“What a strange quartet we were,” Kennan remarked in wonder. The “brilliant, subtle, and hugely imaginative” Riesman, he rightly observed, had never been enchanted “by the waning power of Marx’s magic spell” but more to the point, Kennan himself “had little sympathy . with the inherent self-pity of the socialist cause.” As Kennan recorded in his diary that day, Burke, Gibbon, and the nineteenth-century Russian novelists shaped his own thinking much more than any left-wing thinkers ever had. “All my Scottish-Protestant antecedents rose in protest against this egalitarianism,” he wrote. “This really wild belief in the general goodness of man, this obliviousness to the existence of original sin . this grievous Marxist oversimplification of the sources of aggressiveness and bad behavior in the individual as in the mass”—it was all too naïve and wooly-minded. Predictably, the attempted meeting of the minds ended in incoherence, thrusting Kennan back into what he called “the organizational isolation where, evidently, I belong.”

This vignette is one of many gems in Kennan’s fascinating and damaging journals, now edited by Frank Costigliola, a skilled historian of American foreign relations, and it highlights a riddle of Kennan’s life: his policy ideas were utterly central to the foreign relations of the United States in the twentieth century, but he had no real home in its political system. Normally a supporter of Democrats—in the diaries, he voices support for the presidential bids of Adlai Stevenson, John F. Kennedy, Eugene McCarthy, Frank Church (“promptly regretted it deeply”), and Bill Clinton (“without enthusiasm”)—Kennan was nonetheless profoundly conservative in his worldview. This conservatism was neither the belligerent cultural populism bequeathed to today’s Republicans by Richard Nixon nor the happy hawkishness championed by Ronald Reagan (both of whom Kennan abhorred). It partook, rather, of Burke’s chastened view of human nature, and of the declinism of Gibbon, and of the Social Darwinism of Herbert Spencer and William Graham Sumner—often manifested, in Kennan’s case, in casual and appalling prejudices. Above all, it echoed the brooding anti-modernism and civilizational despair of Henry Adams, to whom, fittingly, Kennan likened himself in the winter of his life. The architect of the policy of containment, it turns out, crafted the policy in defense of a country he never much liked, filled with citizens he by and large despised.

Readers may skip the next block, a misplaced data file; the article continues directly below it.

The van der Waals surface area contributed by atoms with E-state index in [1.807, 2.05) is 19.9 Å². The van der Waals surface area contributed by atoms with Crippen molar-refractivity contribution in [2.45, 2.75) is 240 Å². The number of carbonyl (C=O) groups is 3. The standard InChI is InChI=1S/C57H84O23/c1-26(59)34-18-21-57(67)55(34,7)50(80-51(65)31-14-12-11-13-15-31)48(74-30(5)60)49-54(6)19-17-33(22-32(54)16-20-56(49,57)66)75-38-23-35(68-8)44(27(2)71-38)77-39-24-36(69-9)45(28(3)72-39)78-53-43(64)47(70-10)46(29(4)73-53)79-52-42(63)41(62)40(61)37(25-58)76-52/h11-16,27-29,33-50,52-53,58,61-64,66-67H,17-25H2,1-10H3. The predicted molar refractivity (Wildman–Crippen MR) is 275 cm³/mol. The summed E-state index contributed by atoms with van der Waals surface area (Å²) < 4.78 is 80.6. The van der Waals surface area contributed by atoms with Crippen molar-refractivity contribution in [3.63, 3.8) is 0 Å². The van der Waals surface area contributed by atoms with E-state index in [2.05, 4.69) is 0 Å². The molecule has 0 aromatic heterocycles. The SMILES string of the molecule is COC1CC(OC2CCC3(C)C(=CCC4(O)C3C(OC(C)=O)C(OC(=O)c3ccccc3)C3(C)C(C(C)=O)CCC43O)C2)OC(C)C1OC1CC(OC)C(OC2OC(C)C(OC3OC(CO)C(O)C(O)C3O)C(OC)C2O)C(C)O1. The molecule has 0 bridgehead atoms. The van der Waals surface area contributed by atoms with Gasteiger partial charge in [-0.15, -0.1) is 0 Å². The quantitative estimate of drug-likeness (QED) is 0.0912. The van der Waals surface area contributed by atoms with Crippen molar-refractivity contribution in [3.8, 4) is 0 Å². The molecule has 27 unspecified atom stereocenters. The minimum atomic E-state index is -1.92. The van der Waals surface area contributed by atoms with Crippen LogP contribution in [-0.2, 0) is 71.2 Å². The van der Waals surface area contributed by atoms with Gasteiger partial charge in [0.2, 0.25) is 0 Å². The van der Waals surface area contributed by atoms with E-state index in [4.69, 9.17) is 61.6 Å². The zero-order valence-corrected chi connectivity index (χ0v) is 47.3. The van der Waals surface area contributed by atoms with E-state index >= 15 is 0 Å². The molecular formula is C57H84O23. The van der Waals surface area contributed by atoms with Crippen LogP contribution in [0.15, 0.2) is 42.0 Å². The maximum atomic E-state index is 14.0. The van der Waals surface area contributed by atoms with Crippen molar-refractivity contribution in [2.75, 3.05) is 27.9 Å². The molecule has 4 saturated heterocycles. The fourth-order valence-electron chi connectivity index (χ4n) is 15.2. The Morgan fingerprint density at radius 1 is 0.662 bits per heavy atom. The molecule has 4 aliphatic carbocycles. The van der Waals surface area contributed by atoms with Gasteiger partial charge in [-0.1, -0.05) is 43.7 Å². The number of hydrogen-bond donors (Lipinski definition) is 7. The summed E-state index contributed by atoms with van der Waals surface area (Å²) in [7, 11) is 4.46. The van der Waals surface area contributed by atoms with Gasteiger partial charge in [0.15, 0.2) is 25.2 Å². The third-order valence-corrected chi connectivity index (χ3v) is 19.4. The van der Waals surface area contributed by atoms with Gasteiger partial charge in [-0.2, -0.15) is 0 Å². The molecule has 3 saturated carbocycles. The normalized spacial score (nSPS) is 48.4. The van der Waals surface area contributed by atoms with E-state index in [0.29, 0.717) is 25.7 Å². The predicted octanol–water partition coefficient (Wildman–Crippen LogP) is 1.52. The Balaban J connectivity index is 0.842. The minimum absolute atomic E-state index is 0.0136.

or the student of American foreign policy, Kennan’s accounts of dealing with his Russian counterparts, his arguments about strategy in the Korean War, and other such material all add up to a tremendous historical resource. But in the latter half of Kennan’s life, when his interactions with power were fleeting and usually ceremonial, what dominated the journals were heavy ruminations about life, career, and humankind. Sometimes these are provocative, sometimes petty, and over seven hundred pages they grow wearisome. Curiously, Kennan himself had a similar impression. “I have been reading over the diary entries from 1964-1984, and have derived little pride or satisfaction from the effort,” he writes in 1987. “Where they were not personally plaintive, they tended to be repetitive.”

What spoils the tedium, what compels fascination despite the monotony, are the astonishing outbursts of bigotry and misanthropy. Apparently, the value of these splendid rants against all manner of ethnic groups was lost on William Shawn, who by then had left The New Yorker and was an editor at what Kennan calls “the very Jewish firm of Straus & Farrar.”

Having been shown the diaries for possible publication, Shawn told Kennan’s (very Jewish) agent Harriet Wasserman that Kennan’s “German problem”—something of a cryptic phrase—was too toxic. Shawn appears to have been bothered that the journals were littered with disparaging comments about Jews and the Jewish people, although Kennan seems not to have noticed those asides in his own re-readings. “I have never been anti-Semitic,” he insists in response, with a breathtaking lack of self-awareness, “but I must admit that this episode brought me as close as I have ever been to becoming one.” (Ten years later he is still seeing Jewishness as only an anti-Semite would. “The scandal of Mr. Clinton’s relationship to his Jewish girl intern . ” one entry begins.) There is poetic justice in the likelihood that the publication of these diaries will do more to tarnish their author’s reputation than the publication of any collection of private writings since H. L. Mencken’s.